1. Flexibility

One of the more prominent ideals in the existing literature is that of stability; reasoners should keep their intentions and plans stable, display stable traits and characters, and must resist giving into temptation. 

However, one of the more visible ways that my background has prepared me for being a good reasoner is in my ability to adapt flexibly to changes in circumstances.  This instantiates in ways such as always having a form of backup plan as well as being especially responsive to situations which seem unlikely to pan out in ways conducive to my success in my endeavors.  I’ve often had to shift my plans or respond to setbacks quickly and efficiently.  This facet of reasoning has been given some attention in recent years, specifically in terms of Sarah Paul’s work on Plan B and Jennifer Morton’s Ecological Rationality view, as well as to some extent in these theorists’ mutual discussion of Grit as a form of epistemic resilience.  Flexibility, however, has retained a marginal status in comparison to norms such as stability in the literature overall. 

2. Preservation

Insofar as the reasoning of economically disadvantaged agents does appear in the current literature, the focus is often on their apparent tendency to discount the future, i.e. the narrative is that people who lack resources tend to focus on short term efficacy rather than larger long-term benefits.  And to that extent, economically disadvantaged agents are perceived as not engaging in long-term planning. 

I believe that this is a gloss which loses an important facet of thinking for those with limited financial resources.  That is, the issue is not so much that economically disadvantaged agents lack concern for the future but that their relationship with the future is framed more in terms of conservation or preservation.  For my part, for instance, I tend to not make detailed plans for the future, but I do spend significant effort on figuring out how to make what I do have last.  It is more important for me to maintain what I do have than it is for me to actively seek to attain more.  And this kind of a ‘sustainability’ relationship with the future has also been noted by developmental scholar Robert Chambers and economist Joan Martinez-Alier.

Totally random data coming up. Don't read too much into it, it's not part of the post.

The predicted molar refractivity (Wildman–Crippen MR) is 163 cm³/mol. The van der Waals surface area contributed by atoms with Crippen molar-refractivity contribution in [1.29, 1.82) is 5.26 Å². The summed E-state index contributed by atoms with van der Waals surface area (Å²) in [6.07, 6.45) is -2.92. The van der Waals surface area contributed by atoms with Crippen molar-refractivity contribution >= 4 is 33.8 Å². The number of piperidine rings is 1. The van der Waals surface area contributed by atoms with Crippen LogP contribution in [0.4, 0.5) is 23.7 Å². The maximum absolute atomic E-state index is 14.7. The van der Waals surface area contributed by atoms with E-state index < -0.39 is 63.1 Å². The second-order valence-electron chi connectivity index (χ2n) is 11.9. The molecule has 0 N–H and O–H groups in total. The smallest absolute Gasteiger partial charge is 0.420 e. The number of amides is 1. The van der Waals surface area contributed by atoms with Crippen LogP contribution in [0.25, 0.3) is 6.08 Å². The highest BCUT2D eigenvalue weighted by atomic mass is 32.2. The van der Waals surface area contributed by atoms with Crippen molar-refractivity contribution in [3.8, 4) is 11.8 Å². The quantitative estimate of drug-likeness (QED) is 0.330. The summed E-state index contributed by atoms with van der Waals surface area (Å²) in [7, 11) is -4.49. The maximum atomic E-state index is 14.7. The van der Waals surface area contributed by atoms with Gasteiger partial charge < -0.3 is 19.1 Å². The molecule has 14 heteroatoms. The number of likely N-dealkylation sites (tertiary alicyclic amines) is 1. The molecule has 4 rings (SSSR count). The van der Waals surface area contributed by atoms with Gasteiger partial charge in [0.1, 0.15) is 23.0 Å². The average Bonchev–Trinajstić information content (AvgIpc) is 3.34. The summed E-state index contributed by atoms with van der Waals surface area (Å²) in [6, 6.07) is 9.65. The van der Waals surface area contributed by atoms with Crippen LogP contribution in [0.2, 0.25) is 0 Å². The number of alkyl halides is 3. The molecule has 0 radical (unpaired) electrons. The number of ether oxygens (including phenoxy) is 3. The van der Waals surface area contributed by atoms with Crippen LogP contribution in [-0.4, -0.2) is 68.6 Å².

3. Interdependence

This last concern is one which is represented in the current literature, but the place it holds is a subsidiary one.  That is, shared agency is often seen as a problem to be overcome in light of the commitments within the literature prioritizing the individual as the central case of agency.  How can a series of individual agents with their own values, concerns, and commitments aggregate to amount to a single unit acting together? 

I honestly do not have an answer to this puzzle, but I would like to highlight an implicit premise operating in the background.  That is, I want to ask, what makes it the case that we can entirely isolate the individual from their contexts in order to understand them acting as a wholly individual agent in the first place?